for holes, p(E) fp(E) T=0 oK 1 T1>0 T2>T1 0.5 S(E) E EV EF EC p(E)=S(E)f(E) hole energy

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**Finding no and po the effective density of states**

in the conduction band

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**Energy Band Diagram intrinisic semiconductor: no=po=ni**

E(x) conduction band EC n(E) EF=Ei p(E) EV valence band x where Ei is the intrinsic Fermi level

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**Energy Band Diagram n-type semiconductor: no>po**

E(x) conduction band EC EF n(E) p(E) EV valence band x

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**Energy Band Diagram p-type semiconductor: po>no**

E(x) conduction band EC n(E) p(E) EF EV valence band x

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**A very useful relationship**

…which is independent of the Fermi Energy Recall that ni = no= po for an intrinsic semiconductor, so nopo = ni2 for all non-degenerate semiconductors. (that is as long as EF is not within a few kT of the band edge)

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**The intrinsic carrier density**

is sensitive to the energy bandgap, temperature, and m*

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**The intrinsic Fermi Energy (Ei)**

For an intrinsic semiconductor, no=po and EF=Ei which gives Ei = (EC + EV)/2 + (kT/2)ln(NV/NC) so the intrinsic Fermi level is approximately in the middle of the bandgap.

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**no = 0.5(ND-NA) 0.5[(ND-NA)2 + 4ni2]1/2**

Higher Temperatures Consider a semiconductor doped with NA ionized acceptors (-q) and ND ionized donors (+q), do not assume that ni is small – high temperature expression. positive charges = negative charges po + ND = no + NA using ni2 = nopo ni2/no + ND = no+ NA ni2 + no(ND-NA) - no2 = 0 no = 0.5(ND-NA) 0.5[(ND-NA)2 + 4ni2]1/2 we use the ‘+’ solution since no should be increased by ni no = ND - NA in the limit that ni<<ND-NA

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**Temperature variation of some important “constants.”**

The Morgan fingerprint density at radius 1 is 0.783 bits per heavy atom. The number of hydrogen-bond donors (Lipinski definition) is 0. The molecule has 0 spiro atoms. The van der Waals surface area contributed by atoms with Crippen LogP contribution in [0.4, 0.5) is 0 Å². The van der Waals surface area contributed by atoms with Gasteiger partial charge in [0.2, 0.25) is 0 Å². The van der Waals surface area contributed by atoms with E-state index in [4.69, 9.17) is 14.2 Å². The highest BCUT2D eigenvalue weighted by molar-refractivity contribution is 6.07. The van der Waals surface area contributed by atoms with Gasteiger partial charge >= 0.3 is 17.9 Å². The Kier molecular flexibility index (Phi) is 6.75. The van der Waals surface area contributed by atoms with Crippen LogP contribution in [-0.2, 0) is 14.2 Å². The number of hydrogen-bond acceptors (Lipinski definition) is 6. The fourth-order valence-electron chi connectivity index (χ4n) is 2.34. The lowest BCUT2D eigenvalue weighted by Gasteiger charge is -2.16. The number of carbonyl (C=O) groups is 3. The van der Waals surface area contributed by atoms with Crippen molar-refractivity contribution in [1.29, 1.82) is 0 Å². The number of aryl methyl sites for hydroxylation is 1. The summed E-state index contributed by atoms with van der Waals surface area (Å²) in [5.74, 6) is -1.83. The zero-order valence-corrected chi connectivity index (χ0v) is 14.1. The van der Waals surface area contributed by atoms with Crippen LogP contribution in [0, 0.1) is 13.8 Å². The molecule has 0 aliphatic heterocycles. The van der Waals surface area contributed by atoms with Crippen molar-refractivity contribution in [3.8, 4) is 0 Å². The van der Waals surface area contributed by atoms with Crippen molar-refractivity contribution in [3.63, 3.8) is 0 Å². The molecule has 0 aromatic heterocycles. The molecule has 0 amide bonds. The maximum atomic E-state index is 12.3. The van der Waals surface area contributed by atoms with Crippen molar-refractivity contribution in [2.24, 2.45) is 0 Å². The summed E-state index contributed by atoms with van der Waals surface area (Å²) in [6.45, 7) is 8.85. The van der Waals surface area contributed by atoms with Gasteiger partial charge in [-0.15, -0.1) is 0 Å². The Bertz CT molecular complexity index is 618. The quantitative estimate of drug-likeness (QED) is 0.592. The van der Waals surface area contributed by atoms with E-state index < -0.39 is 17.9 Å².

Simpler Expression

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**Degenerate Semiconductors**

1. The doping concentration is so high that EF moves within a few kT of the band edge (EC or EV). Boltzman approximation not valid. 2. High donor concentrations cause the allowed donor wavefunctions to overlap, creating a band at Edn. First only the high states overlap, but eventually even the lowest state overlaps. This effectively decreases the bandgap by DEg = Eg0 – Eg(ND). EC EV + ED1 Eg0 Eg(ND) for ND > 1018 cm-3 in Si impurity band

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**Degenerate Semiconductors**

As the doping conc. increases more, EF rises above EC EV EC (intrinsic) available impurity band states EF DEg EC (degenerate) ~ ED filled impurity band states apparent band gap narrowing: DEg* (is optically measured) - Eg* is the apparent band gap: an electron must gain energy Eg* = EF-EV

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**Electron Concentration in degenerately doped n-type semiconductors**

The donors are fully ionized: no = ND The holes still follow the Boltz. approx. since EF-EV>>>kT po = NV exp[-(EF-EV)/kT] = NV exp[-(Eg*)/kT] = NV exp[-(Ego- DEg*)/kT] = NV exp[-Ego/kT]exp[DEg*)/kT] nopo = NDNVexp[-Ego/kT] exp[DEg*)/kT] = (ND/NC) NCNVexp[-Ego/kT] exp[DEg*)/kT] = (ND/NC)ni2 exp[DEg*)/kT]

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**Summary non-degenerate: nopo= ni2 degenerate n-type:**

nopo= ni2 (ND/NC) exp[DEg*)/kT] degenerate p-type: nopo= ni2 (NA/NV) exp[DEg*)/kT]